| Abandoned Haweli in Chandni Chowk |
They came to the bazaar to do their chores,
looking at the colorful shops,
and what they had in store.
Walking through the narrow streets,
sublime with sunlight,
Little did they know about the mysteries that waited for them in the broad daylight,
Away from the busy bazaar,
through the lanes filled with old houses and colorful doors,
They looked at their beauty and wondered with awe ,
the quaint buildings had a character of their own,
They looked like art amongst the old doors.
The abandoned Haweli stole their heart,
where they felt more at ease, than they ever had.
Dress : Vintage | Hand-embroidered Mojri’s : Jaipur | Earrings : Moda Yalda (buy here) | Hand-embroidered clutch : Handicrafts Fair | Henna Tattoo : DIY
Whenever Chandni Chowk comes to our mind we think of congested narrow lanes with sunlight entering in from slight places in between the concrete, filled with an array of shops or we would mention Karim’s, Parathe Wali Galli or the Kinari Bazaar. But there is so much character to this place that it seems only unfair to not to know about it. Chandni Chowk was built in 17th century by Mughal Emperor Shah Jahan for his favourite daughter Princess Jahan Ara, who designed this market. The market was once divided by canals to reflect moonlight with a square pool at the centre of the market that shimmered under the moon, giving this market its famous name.
We were excited to shoot in the colourful Kinari Bazaar amongst the hustle-bustle of the market, when Dolly and I decided to shoot at Chadni Chowk for our collaboration. Our euphoria turned into horror when we entered the bazaar and realised that it remains closed on Sundays. Little did we know about the secrets we were about to unravel. As we walked through the abandoned streets away from the closed market, we discovered colourful wooden doors in bright shades of green, pinks and blues, quaint buildings and then we found this monumental door with artistically carved pillars and beautiful carved flowers with unrealistic details, the likes of which I had seen only in Jaipur Forts and this was the entrance to the home of an ordinary man. I was awestruck.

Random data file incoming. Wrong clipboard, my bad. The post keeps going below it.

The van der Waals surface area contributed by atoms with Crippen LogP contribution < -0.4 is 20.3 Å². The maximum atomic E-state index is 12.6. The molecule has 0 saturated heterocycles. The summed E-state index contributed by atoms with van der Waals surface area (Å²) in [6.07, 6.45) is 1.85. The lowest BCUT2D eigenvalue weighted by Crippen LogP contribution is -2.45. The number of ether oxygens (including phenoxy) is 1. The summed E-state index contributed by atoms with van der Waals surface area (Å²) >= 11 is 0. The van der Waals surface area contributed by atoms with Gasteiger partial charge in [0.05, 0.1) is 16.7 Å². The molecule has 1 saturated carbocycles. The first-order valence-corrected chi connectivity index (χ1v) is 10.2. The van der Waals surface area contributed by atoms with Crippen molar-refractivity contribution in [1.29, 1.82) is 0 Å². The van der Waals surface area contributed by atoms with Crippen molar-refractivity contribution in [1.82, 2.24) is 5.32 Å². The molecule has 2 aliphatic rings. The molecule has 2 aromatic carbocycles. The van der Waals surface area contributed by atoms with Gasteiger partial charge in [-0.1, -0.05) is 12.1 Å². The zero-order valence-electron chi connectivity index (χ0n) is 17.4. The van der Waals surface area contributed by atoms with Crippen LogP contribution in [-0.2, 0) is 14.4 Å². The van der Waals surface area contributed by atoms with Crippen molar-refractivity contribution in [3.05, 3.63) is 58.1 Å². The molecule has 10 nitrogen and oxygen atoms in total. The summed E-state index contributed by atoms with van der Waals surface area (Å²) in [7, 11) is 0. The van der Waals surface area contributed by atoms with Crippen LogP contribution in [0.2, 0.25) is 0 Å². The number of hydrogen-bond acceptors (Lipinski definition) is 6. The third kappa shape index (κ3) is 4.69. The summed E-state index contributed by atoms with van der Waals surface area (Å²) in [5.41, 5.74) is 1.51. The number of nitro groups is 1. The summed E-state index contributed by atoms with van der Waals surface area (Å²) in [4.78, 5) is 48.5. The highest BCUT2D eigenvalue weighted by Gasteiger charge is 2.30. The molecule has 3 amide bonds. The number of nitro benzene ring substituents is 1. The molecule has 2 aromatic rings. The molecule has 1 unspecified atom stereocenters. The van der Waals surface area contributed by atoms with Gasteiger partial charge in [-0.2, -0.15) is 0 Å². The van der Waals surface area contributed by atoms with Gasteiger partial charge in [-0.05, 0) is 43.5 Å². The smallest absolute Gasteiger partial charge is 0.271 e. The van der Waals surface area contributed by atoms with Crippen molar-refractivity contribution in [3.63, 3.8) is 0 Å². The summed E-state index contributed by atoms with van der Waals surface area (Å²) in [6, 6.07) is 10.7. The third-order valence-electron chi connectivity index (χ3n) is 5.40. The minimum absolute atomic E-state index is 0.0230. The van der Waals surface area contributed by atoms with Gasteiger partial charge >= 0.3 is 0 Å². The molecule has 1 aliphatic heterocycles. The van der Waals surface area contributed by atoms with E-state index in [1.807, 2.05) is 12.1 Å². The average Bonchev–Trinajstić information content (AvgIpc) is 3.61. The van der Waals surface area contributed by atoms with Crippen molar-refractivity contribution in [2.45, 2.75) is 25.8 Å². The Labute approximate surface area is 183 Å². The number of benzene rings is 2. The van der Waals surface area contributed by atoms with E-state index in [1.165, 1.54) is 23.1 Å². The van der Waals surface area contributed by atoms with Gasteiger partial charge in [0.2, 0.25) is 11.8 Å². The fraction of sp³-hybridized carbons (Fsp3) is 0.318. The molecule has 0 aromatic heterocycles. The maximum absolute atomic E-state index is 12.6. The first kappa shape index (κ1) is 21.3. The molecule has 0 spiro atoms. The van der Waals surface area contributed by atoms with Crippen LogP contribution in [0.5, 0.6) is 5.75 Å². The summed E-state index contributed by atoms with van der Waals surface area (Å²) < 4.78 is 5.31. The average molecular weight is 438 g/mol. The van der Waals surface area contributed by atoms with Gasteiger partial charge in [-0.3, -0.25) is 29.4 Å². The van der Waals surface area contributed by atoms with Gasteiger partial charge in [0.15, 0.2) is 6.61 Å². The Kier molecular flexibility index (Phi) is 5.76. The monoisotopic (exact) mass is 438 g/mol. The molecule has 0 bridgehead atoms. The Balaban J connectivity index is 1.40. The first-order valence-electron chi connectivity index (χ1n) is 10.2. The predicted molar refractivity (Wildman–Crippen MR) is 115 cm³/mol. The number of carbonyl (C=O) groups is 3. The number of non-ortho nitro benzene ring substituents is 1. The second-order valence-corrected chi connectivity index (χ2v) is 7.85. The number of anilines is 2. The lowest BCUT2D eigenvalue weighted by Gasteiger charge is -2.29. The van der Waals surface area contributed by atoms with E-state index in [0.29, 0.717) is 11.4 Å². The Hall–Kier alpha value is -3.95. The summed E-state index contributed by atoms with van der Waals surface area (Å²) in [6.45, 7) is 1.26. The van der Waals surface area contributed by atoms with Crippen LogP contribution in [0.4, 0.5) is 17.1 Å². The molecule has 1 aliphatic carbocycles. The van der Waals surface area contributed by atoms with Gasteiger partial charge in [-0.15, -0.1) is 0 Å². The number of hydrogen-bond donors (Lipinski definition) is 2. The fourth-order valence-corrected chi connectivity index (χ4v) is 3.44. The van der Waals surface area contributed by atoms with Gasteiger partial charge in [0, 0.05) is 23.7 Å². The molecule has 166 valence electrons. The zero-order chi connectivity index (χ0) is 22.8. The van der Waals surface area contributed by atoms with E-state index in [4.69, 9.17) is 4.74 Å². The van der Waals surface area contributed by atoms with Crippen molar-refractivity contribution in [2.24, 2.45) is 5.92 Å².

As we walked further, we saw a very ordinary looking small wooden door and as we entered that door, we were standing in the courtyard of powder blue abandoned Haweli. Oh and I can’t even describe in words how beautiful it was. It just reminded me of times when my mother told me about the beautiful Haweli’s Of Chandni Chowk and I would never believe her.
For this post we decided to wear proper “English Tea Time clothes the Desi way”. I decided to wear a black vintage cut-work midi dress as I wanted to incorporate a little piece of history in my attire. This dress was worn by my mom in her teens and is about 30 years old. I added a mirrored rajasthani belt to the dress to break the monotony of black and hand-embroidered mojri’s that I picked up street shopping in Jaipur.
I added Banajara coin tassel earrings (buy these at my shop here). I tied my middle-parted hair in a low ponytail and went for oxblood lips as I wanted to exemplify the old world charm. I wanted to look like art amongst the history of this place. I made a haath-phool henna-tattoo on my hand and another on my neck to give this look a core Indian element. I completed the look with colourful hand-embroidered bag that I bought from Handicrafts Fair. I am wearing only vintage and handcrafted stuff in this look (sounds so fancy).
To know about Dolly’s outfit and the story behind it, check out “Them Old Doors” on her blog Spill The Sass or visit her Instagram handle. Also you can buy most of her attire on my site here (yay to that).
!!!! DIWALI GIVEAWAY ALERT!!!
Guys I am doing a Diwali Giveaway on my blog. I will be giving up discount vouchers from Zachi Store. All you have to do is mention amazing Diwali DIY Ideas to decorate your home in the comments below and on my Instagram. I will be choosing 5 winners on 3.11.15.
Until next time.